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dc.contributor.authorSchaufel, Margrethe Aaseeng
dc.contributor.authorNordrehaug, Jan Erikeng
dc.contributor.authorMalterud, Kirstieng
dc.date.accessioned2011-07-28T12:18:37Z
dc.date.available2011-07-28T12:18:37Z
dc.date.issued2009eng
dc.identifier.citationHeart 95(15): 1245-1249en_US
dc.identifier.issn1355-6037eng
dc.identifier.urihttp://hdl.handle.net/1956/4858
dc.description.abstractObjective: To explore doctor-patient interactions and decision-making processes before high-risk cardiac surgery or intervention with special attention to existential challenges. Design, setting and participants: We conducted a qualitative study with data drawn from doctor-patient dialogues preceding high-risk procedures. The study setting was the cardiac department of a university hospital with 24-hour emergency service. We recruited a purposive sample of 10 patients and eight doctors. The patients were categorised as high-risk patients in accordance with EuroSCORE and established angiographic procedural high-risk criteria. Transcripts from the dialogues were analysed with systematic text condensation, inspired by discourse analysis. Main outcome measure: Accounts of doctor-patient interaction reflecting existential aspects of the decisionmaking process. Results: The main existential concerns identified in the doctor-patient interactions were surviving uncertainty, negotiating responsibility and trusting the doctor’s proficiency. When handling uncertainty, doctors imparted complex information about risk, warnings and recommendations, while patients sought and trusted the doctors’ advice. Though the decisions were made in asymmetrical power relations, they were based on a shared responsibility discussed and defined throughout the dialogues. The patients expressed a profound confidence in the doctor’s ability to get them through the high-risk treatment and give the best help possible. Conclusions: Uncertainty, mortality, responsibility and trust are fundamental existential issues concerning both patients and doctors before high-risk procedures, with an impact on decision-making processes. Increasing focus on underlying existential conditions, ethical reasoning and power relations in medical education may improve the quality of shared decision-making and informed consent related to high-risk treatment.en_US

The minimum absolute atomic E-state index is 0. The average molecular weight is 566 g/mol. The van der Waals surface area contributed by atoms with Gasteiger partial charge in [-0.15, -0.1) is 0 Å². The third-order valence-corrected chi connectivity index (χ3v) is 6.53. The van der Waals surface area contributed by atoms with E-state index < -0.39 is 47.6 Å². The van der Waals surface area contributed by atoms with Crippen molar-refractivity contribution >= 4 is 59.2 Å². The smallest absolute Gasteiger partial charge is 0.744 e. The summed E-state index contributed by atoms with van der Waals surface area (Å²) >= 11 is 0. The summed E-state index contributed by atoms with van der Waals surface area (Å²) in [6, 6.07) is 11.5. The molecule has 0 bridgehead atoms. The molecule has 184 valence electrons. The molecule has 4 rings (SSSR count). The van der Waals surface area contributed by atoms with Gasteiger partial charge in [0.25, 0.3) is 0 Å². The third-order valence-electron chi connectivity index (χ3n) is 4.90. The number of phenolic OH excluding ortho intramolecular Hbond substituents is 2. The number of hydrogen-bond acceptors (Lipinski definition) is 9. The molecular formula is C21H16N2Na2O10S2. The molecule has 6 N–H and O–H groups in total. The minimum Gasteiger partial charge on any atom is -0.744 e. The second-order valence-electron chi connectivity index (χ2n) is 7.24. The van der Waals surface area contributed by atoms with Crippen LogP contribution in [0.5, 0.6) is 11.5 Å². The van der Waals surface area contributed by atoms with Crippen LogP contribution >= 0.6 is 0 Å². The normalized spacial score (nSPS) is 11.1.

dc.language.isoengeng
dc.publisherBMJ Publishing Groupeng
dc.title‘‘So you think I’ll survive?’’: a qualitative study about doctor-patient dialogues preceding high-risk cardiac surgery or interventioneng
dc.typeJournal articleeng
dc.typePeer reviewedeng
dc.subject.nsiVDP::Medical disciplines: 700::Clinical medical disciplines: 750::Cardiology: 771eng
dc.subject.nsiVDP::Medical disciplines: 700::Health sciences: 800::Medical/dental ethics, behavioural sciences, history: 805eng
dc.rights.holderCopyright 2009 BMJ Publishing Group Ltd and the British Cardiovascular Society
dc.rights.holderBMJ Publishing Group Ltd and the British Cardiovascular Societyeng
dc.type.versionpublishedVersioneng
bora.peerreviewedPeer reviewedeng
bibo.doihttp://dx.doi.org/10.1136/hrt.2008.164657eng
dc.identifier.doihttp://dx.doi.org/10.1136/hrt.2008.164657


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